Court Rules in Favor of Spongebob in ‘Krusty Krab’ Complaint
At this point, even people who have never watched an episode of SpongeBob SquarePants have probably heard of the plucky invertebrate fry cook’s workplace, “The Krusty Krab.” While the restaurant name is meant to be an amusingly unappetizing alliteration, apparently somebody thought it would be a good idea to call an actual eatery the same thing. IJR Capital Investments filed a trademark application in Texas for usage of the name “The Krusty Krab” in 2014. When Viacom, the corporation that owns Nickelodeon and the rights to the Spongebob-related trademarks, heard about it they quickly issued a cease and desist letter. In neither ceasing nor desisting, IJR maintained that their use was in no way an infringement on Viacom’s fictional cartoon fast food joint because it was, you know, fictional.
While the legal squabbles between business entities could potentially bore you to tears, there is some fun to be had in wading through the original complaint filed by Viacom in 2016. For example, if you’ve ever needed an expressly accurate description of Bikini Bottom’s favorite burger joint, you can’t get much more thorough than this:
The “Krusty Krab” is owned by Eugene H. Krabs, a prominent and recurring character in the SpongeBob universe. SpongeBob SquarePants works at the “Krusty Krab” as a fry cook, but he also performs a myriad of other duties, and once stated that his official title is “Vice Assistant General Manager in charge of certain things.” The “Krusty Krab” is the scene of many comical exchanges between SpongeBob and his co-worker, Squidward Tentacles. SpongeBob loves his job and considers Squidward a close friend; Squiward hates his job and does not like SpongeBob.
“Krusty Krab”’s chief competitor is the “Chum Bucket,” which is owned by Sheldon J. Plankton, Mr. Krabs’ worst enemy. “The “Krusty Krab” maintains an advantage over the “Chum Bucket” based upon the popularity of its “Krabby Patty” burger.
Before you try to get cute and open your own seafood shack under a different spelling, the future trademarking intended by Viacom includes “any other similar variation or phonetic equivalent, in connection with its restaurant services.” And frankly, I’d think “The Crusty Crab” spelled correctly is even more of a turnoff.
So how did the IJR get into this mess? Javier Ramos, Jr., the owner of IJR, stated in testimony that his friend suggested the name. Unfortunately that same friend, in his own testimony, admitted that people might assume the physical restaurant was affiliated with the cartoon show. While Viacom had never expressly trademarked “The Krusty Krab,” which seems like an oversight, the fact that they had consistently used the name in the television series and movies for the past seventeen years (yes, Spongebob debuted in 1999!), combined with the existence of officially licensed “Krusty Krab” LEGO sets, cake decorations, aquarium ornaments, and joke books, amongst other items, served to establish implied ownership by the media company.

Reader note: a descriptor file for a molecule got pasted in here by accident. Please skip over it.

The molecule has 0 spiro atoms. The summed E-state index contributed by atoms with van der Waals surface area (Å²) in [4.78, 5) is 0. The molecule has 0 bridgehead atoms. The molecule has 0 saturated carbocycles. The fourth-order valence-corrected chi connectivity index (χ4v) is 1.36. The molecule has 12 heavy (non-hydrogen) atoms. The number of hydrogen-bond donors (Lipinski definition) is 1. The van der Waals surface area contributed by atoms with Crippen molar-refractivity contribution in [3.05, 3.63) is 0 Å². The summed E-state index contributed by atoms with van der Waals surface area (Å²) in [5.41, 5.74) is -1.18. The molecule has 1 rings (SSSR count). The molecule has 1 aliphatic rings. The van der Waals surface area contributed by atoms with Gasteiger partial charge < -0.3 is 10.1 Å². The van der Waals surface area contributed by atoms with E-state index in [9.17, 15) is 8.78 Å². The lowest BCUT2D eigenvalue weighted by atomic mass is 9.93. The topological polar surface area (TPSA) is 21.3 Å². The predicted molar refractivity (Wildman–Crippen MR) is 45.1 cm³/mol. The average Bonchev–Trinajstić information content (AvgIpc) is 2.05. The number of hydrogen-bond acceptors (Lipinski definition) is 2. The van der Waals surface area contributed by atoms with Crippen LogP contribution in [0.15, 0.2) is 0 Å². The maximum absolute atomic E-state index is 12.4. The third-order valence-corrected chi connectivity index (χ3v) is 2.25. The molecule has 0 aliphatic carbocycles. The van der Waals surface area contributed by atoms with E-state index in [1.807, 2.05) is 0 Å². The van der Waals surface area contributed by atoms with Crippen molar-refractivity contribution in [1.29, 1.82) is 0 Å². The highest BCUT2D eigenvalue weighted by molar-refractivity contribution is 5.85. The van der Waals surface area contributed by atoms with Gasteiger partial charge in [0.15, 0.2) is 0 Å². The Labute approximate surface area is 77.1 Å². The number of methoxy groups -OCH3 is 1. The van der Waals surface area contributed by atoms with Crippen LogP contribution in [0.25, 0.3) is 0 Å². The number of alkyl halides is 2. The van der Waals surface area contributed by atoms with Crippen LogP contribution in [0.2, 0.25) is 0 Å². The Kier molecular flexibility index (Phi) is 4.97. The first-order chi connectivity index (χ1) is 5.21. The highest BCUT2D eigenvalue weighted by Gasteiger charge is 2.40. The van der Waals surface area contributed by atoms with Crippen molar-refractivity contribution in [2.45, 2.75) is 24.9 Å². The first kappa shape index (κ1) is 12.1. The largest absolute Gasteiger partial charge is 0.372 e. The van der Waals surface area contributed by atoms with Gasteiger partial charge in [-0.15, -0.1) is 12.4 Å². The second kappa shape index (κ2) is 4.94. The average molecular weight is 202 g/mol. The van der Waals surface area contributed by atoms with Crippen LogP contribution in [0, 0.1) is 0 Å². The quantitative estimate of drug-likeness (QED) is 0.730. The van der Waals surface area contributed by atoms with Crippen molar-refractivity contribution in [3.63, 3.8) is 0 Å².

In an opinion rendered on January 11th, United States Fifth District Judge Gray H. Miller found in favor of Viacom and Spongebob stating that Viacom’s assertion of trademark was valid, but since IJR had not opened or advertised the restaurant yet, they won’t be liable for “dilution” of Viacom’s trademark in the marketplace. And, of course, they are, at present, barred from trademarking the name themselves. At one point, IJR tried to counter by saying the market for their Krusty Krab would be adults, whereas the television show is for children, thus removing a likelihood of potential market overlap. Viacom countered that one third of SpongeBob SquarePants viewership is over the age of eighteen. As a millennial may I just say, you're welcome, Viacom.
And to prove the court itself has a sense of humor, there’s even a footnote commenting on Viacom’s failure to brief the court on one of their claims by saying “The court imagines an appropriate reaction from SpongeBob SquarePants would be, “Aw, tartar sauce!” SpongeBob SquarePants, Hall Monitor (Nickelodeon television broadcast Aug. 28, 1999).” Hey, who says interpreting the justice can’t be fun?